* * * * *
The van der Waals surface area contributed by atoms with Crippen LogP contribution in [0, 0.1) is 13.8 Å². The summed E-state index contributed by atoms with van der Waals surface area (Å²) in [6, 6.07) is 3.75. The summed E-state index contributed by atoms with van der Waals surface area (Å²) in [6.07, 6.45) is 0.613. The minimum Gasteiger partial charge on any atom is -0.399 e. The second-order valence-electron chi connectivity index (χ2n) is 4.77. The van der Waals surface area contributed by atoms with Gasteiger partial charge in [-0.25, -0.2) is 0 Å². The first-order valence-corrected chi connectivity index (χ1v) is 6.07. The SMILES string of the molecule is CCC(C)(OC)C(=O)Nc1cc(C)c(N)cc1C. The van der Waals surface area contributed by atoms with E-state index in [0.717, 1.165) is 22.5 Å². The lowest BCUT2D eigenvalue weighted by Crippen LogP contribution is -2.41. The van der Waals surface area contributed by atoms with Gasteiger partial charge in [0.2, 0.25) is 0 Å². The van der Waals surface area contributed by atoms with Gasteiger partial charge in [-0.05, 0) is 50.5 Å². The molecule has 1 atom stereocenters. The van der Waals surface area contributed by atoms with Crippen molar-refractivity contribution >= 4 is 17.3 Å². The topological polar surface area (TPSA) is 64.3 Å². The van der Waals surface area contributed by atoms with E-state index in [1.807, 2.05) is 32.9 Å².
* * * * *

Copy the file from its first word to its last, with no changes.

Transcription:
The van der Waals surface area contributed by atoms with Crippen LogP contribution in [0, 0.1) is 13.8 Å². The summed E-state index contributed by atoms with van der Waals surface area (Å²) in [6, 6.07) is 3.75. The summed E-state index contributed by atoms with van der Waals surface area (Å²) in [6.07, 6.45) is 0.613. The minimum Gasteiger partial charge on any atom is -0.399 e. The second-order valence-electron chi connectivity index (χ2n) is 4.77. The van der Waals surface area contributed by atoms with Gasteiger partial charge in [-0.25, -0.2) is 0 Å². The first-order valence-corrected chi connectivity index (χ1v) is 6.07. The SMILES string of the molecule is CCC(C)(OC)C(=O)Nc1cc(C)c(N)cc1C. The van der Waals surface area contributed by atoms with E-state index in [0.717, 1.165) is 22.5 Å². The lowest BCUT2D eigenvalue weighted by Crippen LogP contribution is -2.41. The van der Waals surface area contributed by atoms with Gasteiger partial charge in [0.2, 0.25) is 0 Å². The van der Waals surface area contributed by atoms with Gasteiger partial charge in [-0.05, 0) is 50.5 Å². The molecule has 1 atom stereocenters. The van der Waals surface area contributed by atoms with Crippen molar-refractivity contribution >= 4 is 17.3 Å². The topological polar surface area (TPSA) is 64.3 Å². The van der Waals surface area contributed by atoms with E-state index in [1.807, 2.05) is 32.9 Å².